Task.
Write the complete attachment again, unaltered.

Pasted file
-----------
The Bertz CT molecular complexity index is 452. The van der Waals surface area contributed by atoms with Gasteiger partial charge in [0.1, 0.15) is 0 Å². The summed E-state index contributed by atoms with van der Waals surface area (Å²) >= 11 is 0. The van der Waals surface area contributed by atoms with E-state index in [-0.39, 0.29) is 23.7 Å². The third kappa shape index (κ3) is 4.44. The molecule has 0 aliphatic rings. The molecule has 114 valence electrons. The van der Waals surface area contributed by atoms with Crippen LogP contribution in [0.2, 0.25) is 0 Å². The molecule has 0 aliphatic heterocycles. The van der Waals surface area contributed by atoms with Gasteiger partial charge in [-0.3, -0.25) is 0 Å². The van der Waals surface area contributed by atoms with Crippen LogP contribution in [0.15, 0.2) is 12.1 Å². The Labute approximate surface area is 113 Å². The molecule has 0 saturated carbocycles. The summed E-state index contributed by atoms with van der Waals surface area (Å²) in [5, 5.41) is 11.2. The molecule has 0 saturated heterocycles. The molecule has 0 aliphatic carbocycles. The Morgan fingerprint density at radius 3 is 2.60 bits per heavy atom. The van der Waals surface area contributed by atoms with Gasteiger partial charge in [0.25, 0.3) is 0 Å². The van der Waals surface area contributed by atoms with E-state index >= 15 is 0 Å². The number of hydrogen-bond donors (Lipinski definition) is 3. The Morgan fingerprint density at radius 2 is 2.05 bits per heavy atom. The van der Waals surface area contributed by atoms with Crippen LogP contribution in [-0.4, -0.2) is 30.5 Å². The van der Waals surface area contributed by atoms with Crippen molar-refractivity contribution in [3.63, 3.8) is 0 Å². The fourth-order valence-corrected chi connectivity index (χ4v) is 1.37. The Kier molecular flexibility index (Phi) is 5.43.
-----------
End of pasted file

The Bertz CT molecular complexity index is 452. The van der Waals surface area contributed by atoms with Gasteiger partial charge in [0.1, 0.15) is 0 Å². The summed E-state index contributed by atoms with van der Waals surface area (Å²) >= 11 is 0. The van der Waals surface area contributed by atoms with E-state index in [-0.39, 0.29) is 23.7 Å². The third kappa shape index (κ3) is 4.44. The molecule has 0 aliphatic rings. The molecule has 114 valence electrons. The van der Waals surface area contributed by atoms with Crippen LogP contribution in [0.2, 0.25) is 0 Å². The molecule has 0 aliphatic heterocycles. The van der Waals surface area contributed by atoms with Gasteiger partial charge in [-0.3, -0.25) is 0 Å². The van der Waals surface area contributed by atoms with Crippen LogP contribution in [0.15, 0.2) is 12.1 Å². The Labute approximate surface area is 113 Å². The molecule has 0 saturated carbocycles. The summed E-state index contributed by atoms with van der Waals surface area (Å²) in [5, 5.41) is 11.2. The molecule has 0 saturated heterocycles. The molecule has 0 aliphatic carbocycles. The Morgan fingerprint density at radius 3 is 2.60 bits per heavy atom. The van der Waals surface area contributed by atoms with Gasteiger partial charge in [0.25, 0.3) is 0 Å². The van der Waals surface area contributed by atoms with E-state index >= 15 is 0 Å². The number of hydrogen-bond donors (Lipinski definition) is 3. The Morgan fingerprint density at radius 2 is 2.05 bits per heavy atom. The van der Waals surface area contributed by atoms with Crippen LogP contribution in [-0.4, -0.2) is 30.5 Å². The van der Waals surface area contributed by atoms with Crippen molar-refractivity contribution in [3.63, 3.8) is 0 Å². The fourth-order valence-corrected chi connectivity index (χ4v) is 1.37. The Kier molecular flexibility index (Phi) is 5.43.